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Crook man jailed for importing and selling now banned stimulant
A BID to expand a “business” dealing in the now banned synthetic stimulant MCAT was “nipped in the bud” by police and customs officers.
The UK Border Force intercepted a suspicious package at East Midlands Airport, sent from Shanghai in China, addressed to David Declan Hanley, in Crook, County Durham, on October 26 last year.
Durham Crown Court heard the package contained almost a kilogram of MCAT, formerly a legal high, also known as mephedrone, until it was proscribed in 2010.
Chris Baker, prosecuting, said it was worth £2,500, but could yield £9,698 in street sale terms.
Police raided Hanley’s home in Coniston Crescent in December and recovered digital scales, clear plastic bags and two computers, plus a smaller amount of MCAT.
He was interviewed and bailed but a further search of the house was carried out in January and two mobile phones, another computer and £540 in cash were seized.
Mr Baker said examination of his emails revealed Hanley bought the MCAT over the Internet from a company based in Amsterdam, and had made a previous order worth about £2,000.
Further emails were made to another Internet company from whom he was ordering products, giving his mother’s address, but using the fictional name, ‘Mr Davies’.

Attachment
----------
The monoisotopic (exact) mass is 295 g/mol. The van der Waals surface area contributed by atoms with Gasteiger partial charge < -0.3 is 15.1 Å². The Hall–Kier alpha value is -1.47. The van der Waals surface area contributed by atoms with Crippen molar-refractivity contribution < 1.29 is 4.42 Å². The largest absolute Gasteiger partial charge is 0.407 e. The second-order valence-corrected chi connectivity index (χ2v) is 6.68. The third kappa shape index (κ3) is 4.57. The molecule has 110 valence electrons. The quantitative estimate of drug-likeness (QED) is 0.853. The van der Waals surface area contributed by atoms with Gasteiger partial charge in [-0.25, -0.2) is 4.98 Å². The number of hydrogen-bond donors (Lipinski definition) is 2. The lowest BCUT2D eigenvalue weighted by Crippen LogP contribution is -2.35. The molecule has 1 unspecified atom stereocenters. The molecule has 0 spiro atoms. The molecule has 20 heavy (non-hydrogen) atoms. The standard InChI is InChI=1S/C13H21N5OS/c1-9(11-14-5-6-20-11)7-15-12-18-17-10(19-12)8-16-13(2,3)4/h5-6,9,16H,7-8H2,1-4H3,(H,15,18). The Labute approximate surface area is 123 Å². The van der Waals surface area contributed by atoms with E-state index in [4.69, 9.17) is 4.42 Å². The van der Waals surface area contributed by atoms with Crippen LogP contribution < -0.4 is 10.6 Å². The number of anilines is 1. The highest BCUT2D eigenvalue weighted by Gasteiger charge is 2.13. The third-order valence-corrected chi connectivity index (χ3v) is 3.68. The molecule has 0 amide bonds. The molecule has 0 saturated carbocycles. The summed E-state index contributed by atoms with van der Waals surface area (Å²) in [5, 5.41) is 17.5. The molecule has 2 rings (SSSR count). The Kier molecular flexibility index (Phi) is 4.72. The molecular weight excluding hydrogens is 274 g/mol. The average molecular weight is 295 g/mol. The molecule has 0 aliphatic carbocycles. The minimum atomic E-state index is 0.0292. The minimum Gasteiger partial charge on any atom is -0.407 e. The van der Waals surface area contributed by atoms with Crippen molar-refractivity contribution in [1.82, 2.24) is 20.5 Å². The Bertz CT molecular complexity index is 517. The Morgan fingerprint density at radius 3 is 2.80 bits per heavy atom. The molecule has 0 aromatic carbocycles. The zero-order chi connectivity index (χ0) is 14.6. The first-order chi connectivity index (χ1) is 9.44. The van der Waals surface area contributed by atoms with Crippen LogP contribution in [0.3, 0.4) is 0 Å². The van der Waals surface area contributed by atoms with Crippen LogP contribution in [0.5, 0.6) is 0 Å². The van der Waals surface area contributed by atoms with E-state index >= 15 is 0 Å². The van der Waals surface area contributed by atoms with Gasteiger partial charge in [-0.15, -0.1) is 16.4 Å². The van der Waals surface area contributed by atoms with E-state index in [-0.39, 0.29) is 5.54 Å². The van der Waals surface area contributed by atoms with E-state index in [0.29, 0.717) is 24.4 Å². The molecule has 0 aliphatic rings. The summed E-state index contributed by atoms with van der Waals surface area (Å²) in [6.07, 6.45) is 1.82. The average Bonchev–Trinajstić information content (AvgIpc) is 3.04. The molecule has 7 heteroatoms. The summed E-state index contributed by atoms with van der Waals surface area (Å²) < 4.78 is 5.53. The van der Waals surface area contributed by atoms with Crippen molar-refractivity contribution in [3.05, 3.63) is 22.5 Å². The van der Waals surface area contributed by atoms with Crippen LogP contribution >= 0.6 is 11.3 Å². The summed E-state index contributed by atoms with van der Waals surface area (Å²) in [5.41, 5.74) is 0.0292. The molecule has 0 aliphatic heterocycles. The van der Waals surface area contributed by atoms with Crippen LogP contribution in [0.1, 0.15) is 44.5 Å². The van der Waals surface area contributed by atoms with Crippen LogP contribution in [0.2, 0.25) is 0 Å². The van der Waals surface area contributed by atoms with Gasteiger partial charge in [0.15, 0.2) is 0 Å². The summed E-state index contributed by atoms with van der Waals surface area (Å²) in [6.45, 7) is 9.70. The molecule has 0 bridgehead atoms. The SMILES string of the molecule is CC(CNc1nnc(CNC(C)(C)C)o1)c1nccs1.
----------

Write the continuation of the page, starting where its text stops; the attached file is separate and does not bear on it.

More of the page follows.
Mr Baker said text messages sent from a mobile phone indicated he was dealing in MCAT.
Further details of dealing and potential future orders were revealed in examination of Hanley’s Facebook account.
When interviewed he said he was a drug user himself and was in the process of setting up a company to be called North-East Chemicals.
Mr Baker said the computer seized in the January raid also contained 66 images of extreme pornography involving humans and animals.
Hanley, 23, admitted being concerned in the fraudulent evasion of the prohibition over importation of a class B drug, plus possession of a class B drug and of extreme pornography.
David Lamb, mitigating, said until “comparatively recently” this type of drug was not illegal, while Hanley made early admissions, and was not previously heavily convicted.
Jailing him for a total of two years and eight months, Judge Christopher Prince told Hanley: “There was significant evidence you had engaged in a certain amount of dealing in County Durham.
“You were indicating future dealing at a much higher level until police nipped it in the bud, bringing you to justice.”
Proceeds of crime proceedings will follow at the court early next year.
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